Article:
At some point we're going to stop using the word "Game System."
It's barely relevant now. The XBox in my household has long stints as a video player, and before it that was my major use for the Wii. Social media is integrating into everything. Even "games" are changing into other things.
On top of that, games are going everywhere, from websites to phones. A phone is a "gaming" device now.
So at some point, I think we're going to have to ditch the term "Game System" because Game Systems won't be about games alone.
At some point they'll be "media devices" or "entertainment systems" (much as some computers are pitched). Oh sure it may be a tablet, or a phone, or something, but it won't be thought of as primarily a "gaming" system.
Now think of what that means geekonomically:
- When the language changes, you have to change marketing tactics. Smart marketers that can see this shift can market the devices that replace mere "gaming systems."
- Technologists have to figure out just what these expanded systems do and don't do – and should and shouldn't do. The range of what a product does gets fuzzier.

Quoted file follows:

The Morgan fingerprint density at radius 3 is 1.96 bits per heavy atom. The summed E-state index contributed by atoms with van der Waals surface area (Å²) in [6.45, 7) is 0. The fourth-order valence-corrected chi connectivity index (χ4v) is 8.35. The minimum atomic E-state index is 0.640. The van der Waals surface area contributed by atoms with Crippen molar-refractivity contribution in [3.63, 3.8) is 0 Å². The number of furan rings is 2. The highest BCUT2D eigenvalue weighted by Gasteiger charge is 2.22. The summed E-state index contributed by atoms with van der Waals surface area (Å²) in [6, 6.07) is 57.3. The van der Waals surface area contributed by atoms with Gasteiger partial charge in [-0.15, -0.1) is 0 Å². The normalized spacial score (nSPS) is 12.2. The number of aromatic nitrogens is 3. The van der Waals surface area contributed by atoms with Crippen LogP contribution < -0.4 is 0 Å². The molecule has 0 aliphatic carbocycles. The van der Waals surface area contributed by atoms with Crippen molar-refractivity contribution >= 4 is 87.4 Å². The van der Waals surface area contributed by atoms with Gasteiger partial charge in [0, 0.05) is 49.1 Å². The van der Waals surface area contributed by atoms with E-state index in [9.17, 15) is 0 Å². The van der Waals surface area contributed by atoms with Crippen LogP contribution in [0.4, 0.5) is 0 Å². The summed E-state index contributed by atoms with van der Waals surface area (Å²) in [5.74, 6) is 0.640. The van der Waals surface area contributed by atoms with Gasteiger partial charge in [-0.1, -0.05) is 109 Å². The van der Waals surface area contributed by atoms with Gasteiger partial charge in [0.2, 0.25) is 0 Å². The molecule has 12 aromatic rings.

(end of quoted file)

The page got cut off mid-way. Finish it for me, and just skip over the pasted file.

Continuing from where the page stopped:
- Developers . . . well you know what you're going through. Get ready to find decisions about graphics, SDKs, and platforms getting a might more confusing.
- Game developers will have to further think over demographics more carefully when pitching things on a device, distributing, etc.
- What will happen to "game" websites in their coverage? When games are everywhere and there's no true gaming device, there's a shift in reviews, classifications, and what is appropriate coverage.
- The social and cultural impact of games will be further caught up in other media, and thus analyzing it or reporting on it is more complex. Maybe on the plus side it'll minimize the various outbursts of "games are evil."
Someday, probably in the next decade, there will be no more "game machines."
Are you ready?